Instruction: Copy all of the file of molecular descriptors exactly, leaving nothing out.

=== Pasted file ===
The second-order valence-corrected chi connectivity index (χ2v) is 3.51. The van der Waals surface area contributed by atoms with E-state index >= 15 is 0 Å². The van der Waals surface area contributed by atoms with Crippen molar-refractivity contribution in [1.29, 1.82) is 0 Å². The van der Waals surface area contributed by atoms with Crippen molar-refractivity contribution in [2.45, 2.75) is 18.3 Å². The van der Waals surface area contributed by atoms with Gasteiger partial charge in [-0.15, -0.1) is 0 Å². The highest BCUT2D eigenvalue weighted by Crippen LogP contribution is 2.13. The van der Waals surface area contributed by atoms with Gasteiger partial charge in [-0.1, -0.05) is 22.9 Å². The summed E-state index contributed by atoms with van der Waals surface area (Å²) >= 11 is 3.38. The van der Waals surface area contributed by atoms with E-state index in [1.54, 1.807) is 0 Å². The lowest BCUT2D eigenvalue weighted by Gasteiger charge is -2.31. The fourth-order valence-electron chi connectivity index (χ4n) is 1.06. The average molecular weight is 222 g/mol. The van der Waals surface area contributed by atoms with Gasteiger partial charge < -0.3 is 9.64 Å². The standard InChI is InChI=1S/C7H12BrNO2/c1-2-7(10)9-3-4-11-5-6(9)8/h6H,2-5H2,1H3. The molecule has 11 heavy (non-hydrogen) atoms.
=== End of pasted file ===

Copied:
The second-order valence-corrected chi connectivity index (χ2v) is 3.51. The van der Waals surface area contributed by atoms with E-state index >= 15 is 0 Å². The van der Waals surface area contributed by atoms with Crippen molar-refractivity contribution in [1.29, 1.82) is 0 Å². The van der Waals surface area contributed by atoms with Crippen molar-refractivity contribution in [2.45, 2.75) is 18.3 Å². The van der Waals surface area contributed by atoms with Gasteiger partial charge in [-0.15, -0.1) is 0 Å². The highest BCUT2D eigenvalue weighted by Crippen LogP contribution is 2.13. The van der Waals surface area contributed by atoms with Gasteiger partial charge in [-0.1, -0.05) is 22.9 Å². The summed E-state index contributed by atoms with van der Waals surface area (Å²) >= 11 is 3.38. The van der Waals surface area contributed by atoms with E-state index in [1.54, 1.807) is 0 Å². The lowest BCUT2D eigenvalue weighted by Gasteiger charge is -2.31. The fourth-order valence-electron chi connectivity index (χ4n) is 1.06. The average molecular weight is 222 g/mol. The van der Waals surface area contributed by atoms with Gasteiger partial charge < -0.3 is 9.64 Å². The standard InChI is InChI=1S/C7H12BrNO2/c1-2-7(10)9-3-4-11-5-6(9)8/h6H,2-5H2,1H3. The molecule has 11 heavy (non-hydrogen) atoms.